The North Carolina Writers’ Network has just announced the keynote speaker for its 2010 Spring Conference. Poet, novelist, short story master, critic — Fred Chappell has done it all, and he will bring his all to UNC-Greensboro on Saturday, April 24, when the NCWN hosts a full-day of workshops, readings and more. Chappell’s latest publications include both a collection of poetry, the brilliant Shadow Box, and a collection of new and selected stories, Ancestors and Others, both published last year. An array of other writers are also taking part in the program, including fiction writers Holly Goddard Jones, Chris Roerden and John McNally; poets Keith Flynn and Scott Owens; nonfiction writers Martin Campbell, Sheila Smith McCoy, Cynthia Nearman, and Ed Southern; and filmmaker Nathan Ross Freeman. More information (and registration forms) are available here.
While the NCWN Spring Conference is more than a month away, there’s plenty more on the region’s literary schedule in the immediate future, beginning tonight when Frances Mayes visits Durham’s Regulator Bookshop with her latest book, Every Day in Tuscany: Seasons of an Italian Life. And a week from now — Tuesday, March 16 — brings a pair of terrific writers, one a local favorite and the other riding a tide of great national reviews. Edgar Award-winning children’s book writer Frances O’Roark Dowell comes to Raleigh’s Quail Ridge Books that night with her new book, Falling In, and Adam Haslett visit the Regulator with Union Atlantic; see reviews of that novel at the Washington Post and the New York Times. (We hosted Haslett at Fall for the Book a couple of years back, so I can say firsthand that he’s a delightful reader.)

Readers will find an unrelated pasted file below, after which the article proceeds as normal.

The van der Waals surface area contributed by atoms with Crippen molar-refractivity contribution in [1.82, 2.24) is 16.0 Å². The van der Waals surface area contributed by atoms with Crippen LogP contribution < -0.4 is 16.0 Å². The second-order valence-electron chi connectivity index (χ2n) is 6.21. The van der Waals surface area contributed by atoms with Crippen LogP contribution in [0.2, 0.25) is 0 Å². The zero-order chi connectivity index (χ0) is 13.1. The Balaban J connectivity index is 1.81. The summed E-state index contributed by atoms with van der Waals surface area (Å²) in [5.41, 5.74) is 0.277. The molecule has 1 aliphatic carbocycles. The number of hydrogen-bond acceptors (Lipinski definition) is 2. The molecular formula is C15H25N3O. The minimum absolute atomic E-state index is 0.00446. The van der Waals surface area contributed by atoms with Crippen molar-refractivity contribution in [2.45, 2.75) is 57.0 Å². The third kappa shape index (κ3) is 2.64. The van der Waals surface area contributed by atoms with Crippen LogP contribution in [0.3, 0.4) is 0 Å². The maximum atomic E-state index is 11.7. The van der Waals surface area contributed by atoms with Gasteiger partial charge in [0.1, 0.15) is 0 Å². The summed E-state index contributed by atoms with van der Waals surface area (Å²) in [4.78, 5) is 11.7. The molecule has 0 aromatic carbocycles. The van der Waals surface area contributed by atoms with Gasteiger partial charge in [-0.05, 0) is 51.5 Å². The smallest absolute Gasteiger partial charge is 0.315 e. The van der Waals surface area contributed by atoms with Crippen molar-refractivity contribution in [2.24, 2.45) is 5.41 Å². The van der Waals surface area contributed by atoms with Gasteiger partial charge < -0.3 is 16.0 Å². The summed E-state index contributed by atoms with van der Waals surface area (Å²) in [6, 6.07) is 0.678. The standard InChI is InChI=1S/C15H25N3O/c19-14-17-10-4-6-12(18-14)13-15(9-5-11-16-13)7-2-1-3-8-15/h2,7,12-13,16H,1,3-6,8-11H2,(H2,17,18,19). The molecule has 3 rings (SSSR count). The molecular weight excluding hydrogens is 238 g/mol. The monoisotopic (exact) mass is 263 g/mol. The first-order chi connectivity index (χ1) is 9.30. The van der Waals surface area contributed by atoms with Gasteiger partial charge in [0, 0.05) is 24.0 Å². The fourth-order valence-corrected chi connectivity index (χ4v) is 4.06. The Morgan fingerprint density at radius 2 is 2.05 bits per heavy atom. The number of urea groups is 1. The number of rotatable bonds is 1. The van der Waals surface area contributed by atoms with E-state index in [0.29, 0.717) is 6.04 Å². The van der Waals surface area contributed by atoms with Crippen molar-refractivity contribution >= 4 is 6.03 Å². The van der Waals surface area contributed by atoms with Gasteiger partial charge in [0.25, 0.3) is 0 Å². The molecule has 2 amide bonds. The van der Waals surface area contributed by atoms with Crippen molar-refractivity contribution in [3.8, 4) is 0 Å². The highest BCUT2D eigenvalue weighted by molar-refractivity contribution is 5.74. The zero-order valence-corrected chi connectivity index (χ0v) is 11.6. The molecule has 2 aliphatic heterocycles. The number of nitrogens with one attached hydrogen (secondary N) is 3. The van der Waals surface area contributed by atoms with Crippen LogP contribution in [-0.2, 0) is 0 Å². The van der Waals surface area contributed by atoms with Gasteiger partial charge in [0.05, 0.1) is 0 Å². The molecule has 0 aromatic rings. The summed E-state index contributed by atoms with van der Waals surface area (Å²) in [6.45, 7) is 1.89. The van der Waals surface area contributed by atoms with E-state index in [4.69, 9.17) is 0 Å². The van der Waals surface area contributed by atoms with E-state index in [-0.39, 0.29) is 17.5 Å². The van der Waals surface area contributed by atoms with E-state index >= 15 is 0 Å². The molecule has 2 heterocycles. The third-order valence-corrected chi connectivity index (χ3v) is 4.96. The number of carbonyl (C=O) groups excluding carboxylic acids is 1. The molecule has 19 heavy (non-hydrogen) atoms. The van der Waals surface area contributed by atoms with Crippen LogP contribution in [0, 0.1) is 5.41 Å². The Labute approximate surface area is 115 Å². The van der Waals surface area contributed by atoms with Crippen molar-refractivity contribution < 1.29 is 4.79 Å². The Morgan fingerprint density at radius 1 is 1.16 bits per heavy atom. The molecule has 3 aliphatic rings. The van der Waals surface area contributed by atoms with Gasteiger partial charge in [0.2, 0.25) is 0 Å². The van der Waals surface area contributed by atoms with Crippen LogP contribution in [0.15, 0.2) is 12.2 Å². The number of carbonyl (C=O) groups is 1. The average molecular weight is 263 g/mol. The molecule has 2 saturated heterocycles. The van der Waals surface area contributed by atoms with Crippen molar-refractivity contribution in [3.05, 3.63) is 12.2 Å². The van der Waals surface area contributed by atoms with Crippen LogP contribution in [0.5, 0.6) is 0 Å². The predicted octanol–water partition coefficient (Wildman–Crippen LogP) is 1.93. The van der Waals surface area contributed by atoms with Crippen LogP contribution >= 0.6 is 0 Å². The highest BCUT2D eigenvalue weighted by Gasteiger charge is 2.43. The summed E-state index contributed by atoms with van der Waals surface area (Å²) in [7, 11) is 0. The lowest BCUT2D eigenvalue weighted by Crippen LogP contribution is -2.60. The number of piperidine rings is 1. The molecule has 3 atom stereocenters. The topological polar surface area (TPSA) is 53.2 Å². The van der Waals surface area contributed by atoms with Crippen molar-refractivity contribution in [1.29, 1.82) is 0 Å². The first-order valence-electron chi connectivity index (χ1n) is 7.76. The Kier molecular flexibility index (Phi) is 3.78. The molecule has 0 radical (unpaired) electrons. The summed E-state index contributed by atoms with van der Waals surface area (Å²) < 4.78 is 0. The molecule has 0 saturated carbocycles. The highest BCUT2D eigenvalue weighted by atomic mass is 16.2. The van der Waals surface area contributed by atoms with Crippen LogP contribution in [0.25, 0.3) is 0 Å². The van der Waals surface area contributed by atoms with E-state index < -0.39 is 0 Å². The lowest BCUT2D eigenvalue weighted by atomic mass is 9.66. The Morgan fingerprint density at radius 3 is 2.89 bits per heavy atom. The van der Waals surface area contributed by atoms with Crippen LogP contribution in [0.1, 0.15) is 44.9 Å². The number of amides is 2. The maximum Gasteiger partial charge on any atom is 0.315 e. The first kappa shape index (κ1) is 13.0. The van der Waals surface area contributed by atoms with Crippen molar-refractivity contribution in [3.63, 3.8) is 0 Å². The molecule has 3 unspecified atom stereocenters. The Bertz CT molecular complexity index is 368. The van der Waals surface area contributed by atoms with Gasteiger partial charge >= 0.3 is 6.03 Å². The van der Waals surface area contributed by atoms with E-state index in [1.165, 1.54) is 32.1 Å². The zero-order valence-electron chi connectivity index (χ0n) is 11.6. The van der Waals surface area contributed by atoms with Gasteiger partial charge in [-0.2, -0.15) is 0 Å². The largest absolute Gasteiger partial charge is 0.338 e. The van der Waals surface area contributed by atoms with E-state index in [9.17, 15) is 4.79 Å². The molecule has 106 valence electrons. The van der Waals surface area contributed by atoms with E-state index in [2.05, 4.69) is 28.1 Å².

What else is on the schedule? For complete information of literary events in the Triangle and across Eastern North Carolina, visit the MetroBooks Calendar here.
And as for me, this is Spring Break, and I’m headed westward — to Kentucky, in fact, for a trip along the Bourbon Trail. Visit all the distilleries, and they give you a t-shirt — and I’m telling you now that I’m not coming home without it.